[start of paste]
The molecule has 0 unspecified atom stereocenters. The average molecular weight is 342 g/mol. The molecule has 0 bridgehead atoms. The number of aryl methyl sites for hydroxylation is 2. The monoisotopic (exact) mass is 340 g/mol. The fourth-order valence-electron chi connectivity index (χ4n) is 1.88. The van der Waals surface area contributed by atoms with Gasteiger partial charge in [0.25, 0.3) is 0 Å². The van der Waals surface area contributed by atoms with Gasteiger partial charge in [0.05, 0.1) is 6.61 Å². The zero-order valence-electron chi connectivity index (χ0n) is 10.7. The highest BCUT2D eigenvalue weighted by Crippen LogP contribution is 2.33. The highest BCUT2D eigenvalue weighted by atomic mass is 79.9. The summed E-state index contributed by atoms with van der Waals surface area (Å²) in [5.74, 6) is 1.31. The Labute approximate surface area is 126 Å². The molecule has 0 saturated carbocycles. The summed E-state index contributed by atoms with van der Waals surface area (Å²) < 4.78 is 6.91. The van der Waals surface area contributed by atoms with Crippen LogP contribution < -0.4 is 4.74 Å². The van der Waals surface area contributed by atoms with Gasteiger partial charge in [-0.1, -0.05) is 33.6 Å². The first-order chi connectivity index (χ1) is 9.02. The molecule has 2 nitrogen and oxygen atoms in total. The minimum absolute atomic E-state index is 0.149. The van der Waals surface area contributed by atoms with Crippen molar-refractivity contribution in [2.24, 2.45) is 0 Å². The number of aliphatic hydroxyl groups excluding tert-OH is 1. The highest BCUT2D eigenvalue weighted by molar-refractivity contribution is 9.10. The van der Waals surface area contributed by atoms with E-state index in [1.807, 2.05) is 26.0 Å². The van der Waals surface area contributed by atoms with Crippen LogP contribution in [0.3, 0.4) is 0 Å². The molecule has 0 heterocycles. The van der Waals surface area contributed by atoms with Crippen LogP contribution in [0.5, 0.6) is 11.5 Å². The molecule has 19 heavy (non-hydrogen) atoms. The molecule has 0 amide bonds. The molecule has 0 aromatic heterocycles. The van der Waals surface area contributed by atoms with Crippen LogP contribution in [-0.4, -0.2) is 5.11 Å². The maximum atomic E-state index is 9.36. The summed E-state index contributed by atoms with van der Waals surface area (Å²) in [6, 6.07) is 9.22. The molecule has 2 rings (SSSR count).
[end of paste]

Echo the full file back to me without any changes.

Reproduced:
The molecule has 0 unspecified atom stereocenters. The average molecular weight is 342 g/mol. The molecule has 0 bridgehead atoms. The number of aryl methyl sites for hydroxylation is 2. The monoisotopic (exact) mass is 340 g/mol. The fourth-order valence-electron chi connectivity index (χ4n) is 1.88. The van der Waals surface area contributed by atoms with Gasteiger partial charge in [0.25, 0.3) is 0 Å². The van der Waals surface area contributed by atoms with Gasteiger partial charge in [0.05, 0.1) is 6.61 Å². The zero-order valence-electron chi connectivity index (χ0n) is 10.7. The highest BCUT2D eigenvalue weighted by Crippen LogP contribution is 2.33. The highest BCUT2D eigenvalue weighted by atomic mass is 79.9. The summed E-state index contributed by atoms with van der Waals surface area (Å²) in [5.74, 6) is 1.31. The Labute approximate surface area is 126 Å². The molecule has 0 saturated carbocycles. The summed E-state index contributed by atoms with van der Waals surface area (Å²) < 4.78 is 6.91. The van der Waals surface area contributed by atoms with Crippen LogP contribution < -0.4 is 4.74 Å². The van der Waals surface area contributed by atoms with Gasteiger partial charge in [-0.1, -0.05) is 33.6 Å². The first-order chi connectivity index (χ1) is 9.02. The molecule has 2 nitrogen and oxygen atoms in total. The minimum absolute atomic E-state index is 0.149. The van der Waals surface area contributed by atoms with Crippen molar-refractivity contribution in [2.24, 2.45) is 0 Å². The number of aliphatic hydroxyl groups excluding tert-OH is 1. The highest BCUT2D eigenvalue weighted by molar-refractivity contribution is 9.10. The van der Waals surface area contributed by atoms with E-state index in [1.807, 2.05) is 26.0 Å². The van der Waals surface area contributed by atoms with Crippen LogP contribution in [0.3, 0.4) is 0 Å². The molecule has 0 heterocycles. The van der Waals surface area contributed by atoms with Crippen LogP contribution in [0.5, 0.6) is 11.5 Å². The molecule has 19 heavy (non-hydrogen) atoms. The molecule has 0 amide bonds. The molecule has 0 aromatic heterocycles. The van der Waals surface area contributed by atoms with Crippen LogP contribution in [-0.4, -0.2) is 5.11 Å². The maximum atomic E-state index is 9.36. The summed E-state index contributed by atoms with van der Waals surface area (Å²) in [6, 6.07) is 9.22. The molecule has 2 rings (SSSR count).